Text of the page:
Father Callan’s Commentary on 2 Thessalonians 1:11-2:2

I’ve included Father Callan’s summaries of Chapters 1:1-2:11 to help provide context. These summaries will be followed by his commentary on the Sunday Epistle reading. Text in red are my additions.

THE APOSTLE GREETS THE THESSALONIANS AND CONSOLES THEM

A Summary of 2 Thessalonians 1:1-12~After saluting the faithful at Thessalonica (ver. 1-2), the Apostle first thanks God for their faith, charity, and patient endurance of persecutions (ver. 3-4), and then describes the just judgment of God, which will reward them for their virtue and punish their oppressors (ver. 5-10). He concludes by assuring them that their Apostles are always praying for them, to the end that God may make them worthy of the call He has given them (ver. 11-12).

THE PAROUSIA IS NOT YET

A Summary of 2 Thessalonians 2:1-11~The faithful must not be disturbed about the Coming (Parousia) of the Lord, for certain signs, yet far off, must first precede that grand event. There must come first a great religious revolt, and then the man of sin. Antichrist, must appear, as was explained before in the Apostle’s preaching. This mystery of iniquity is already at work, but something holds back the full exercise of his power. He shall eventually be conquered by Christ coming in His glory, but
he will first show great signs and wonders and seduce many.

1:11. Wherefore also we pray always for you, that our God would make you worthy of his vocation, and fulfill with power all the good pleasure of his goodness and the work of faith;

In verses 11-12 St. Paul says that his continual prayer for his readers is that they may be made worthy of their lofty vocation, and that Jesus Christ may be glorified in them and they in Him.

Our God, i.e., the God of us all.

Of his vocation, i.e., of the call He has given you, so that one day you will be found worthy of the reward of glory to which you have been chosen.

And fulfill with power all the good pleasure, etc., i.e., powerfully fill you with a desire of every good that a righteous will could wish for (St. Thomas) and that faith can effect.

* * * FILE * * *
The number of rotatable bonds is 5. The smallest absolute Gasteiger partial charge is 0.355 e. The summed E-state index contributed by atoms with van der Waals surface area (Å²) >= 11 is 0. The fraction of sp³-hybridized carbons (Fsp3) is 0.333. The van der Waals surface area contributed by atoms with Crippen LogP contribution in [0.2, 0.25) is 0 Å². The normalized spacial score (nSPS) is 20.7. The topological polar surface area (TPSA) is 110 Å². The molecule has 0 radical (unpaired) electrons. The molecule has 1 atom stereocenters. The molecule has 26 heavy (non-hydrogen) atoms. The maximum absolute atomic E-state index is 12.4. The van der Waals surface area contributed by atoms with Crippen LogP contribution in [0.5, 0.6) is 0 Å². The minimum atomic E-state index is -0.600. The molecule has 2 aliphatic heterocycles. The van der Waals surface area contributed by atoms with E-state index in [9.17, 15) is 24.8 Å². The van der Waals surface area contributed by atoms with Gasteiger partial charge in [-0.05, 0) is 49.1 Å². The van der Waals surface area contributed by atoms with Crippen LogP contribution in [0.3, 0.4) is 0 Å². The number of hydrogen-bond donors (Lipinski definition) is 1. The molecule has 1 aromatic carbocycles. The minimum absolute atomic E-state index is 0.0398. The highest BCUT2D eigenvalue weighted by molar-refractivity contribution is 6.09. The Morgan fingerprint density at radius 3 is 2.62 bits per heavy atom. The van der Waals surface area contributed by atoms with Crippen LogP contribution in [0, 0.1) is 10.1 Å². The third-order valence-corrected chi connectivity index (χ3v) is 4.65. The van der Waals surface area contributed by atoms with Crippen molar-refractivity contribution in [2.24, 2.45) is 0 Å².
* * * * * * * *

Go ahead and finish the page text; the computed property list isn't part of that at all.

St Paul’s desire That our God would make you worthy of his vocation should be seen in opposition to the deleterious working and power of the Antichrist Whose coming is according to the working of Satan, in all power and signs and lying wonders: And in all seduction of iniquity to them that perish: because they receive not the love of the truth, that they might be saved (2:9-10). Likewise the words power, goodness, and work of faith should be seen in contrast to the power, evil and workings of Antichrist (2:9), and in contrast to those who follow him, upon whom God will send the “operation (i.e., working) of error, to believe lying: That all may be judged who have not believed the truth but have consented to iniquity.” (2:10-11).

Our God stands in marked opposition to Antichrist whom St Paul will describe as he Who opposeth and is lifted up above all that is called God or that is worshipped, so that he sitteth in the temple of God, shewing himself as if he were God (2:4).

1:12. That the name of our Lord Jesus may be glorified in you, and you in him, according to the grace of our God, and of the Lord Jesus Christ.

The final purpose of the Apostle’s prayer and of the sanctification of the faithful is that our Lord may be glorified in them, and that they in turn may be glorified in Him through the outpouring of His glory upon them in the beatific vision (cf. John 17).

The name stands for the person, according to Semitic usage.

According to the grace, etc. The grace of God, communicated through Jesus Christ, is the source of the sanctification of the faithful.

2:1. And we beseech you, brethren, touching the coming of our Lord Jesus Christ, and of our gathering together unto him:

Touching the coming of our Lord, etc., i.e., on behalf of the Parousia, or Second Coming of Christ to judge the world.

And of our gathering together, etc. Better, “and of our being gathered together, etc.,” referring to the reunion of the living and the dead at the coming of our Lord at the end of the world (1 Thess. 4:17, 5:10).

2:2. That you be not easily moved from your sense, nor be terrified, neither by spirit, nor by word, nor by epistle, as by us, as if the day of the Lord were at hand.

The Apostle asks the Thessalonians that they be calm and peaceful, that they do not lose their “sense” (i.e., their prudent and sober judgment), nor be greatly disturbed, as if the Parousia were at hand.

By spirit, i.e., by any pretended revelation or prophesy attributed to the Holy Ghost.

Nor by word, i.e., any utterance or teaching based on a pretended revelation or prophesy, or on some utterance of the Apostle, misinterpreted or falsely attributed to him.

Nor by epistle, as by us, etc., i.e., any spurious letter circulated in the name of Paul, or false explanation of his first Epistle to the Thessalonians. Let none of these sources of error lead them to think the Second Advent is upon us.

Easily moved would be better translated as suddenly shaken. The Greek for shaken can also have the meaning  seized. The warning stands related to 2:15. An interpretive translation of that verse which might help bring out the connections is as follows: “Therefore, brothers, stand firm (don’t be shaken), and hold fast (don’t be seized) to the traditions you have received.”

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One Response to Father Callan’s Commentary on 2 Thessalonians 1:11-2:2

  1. Pingback: Commentaries for the Thirty-First Sunday in Ordinary Time, Year C | stjoeofoblog

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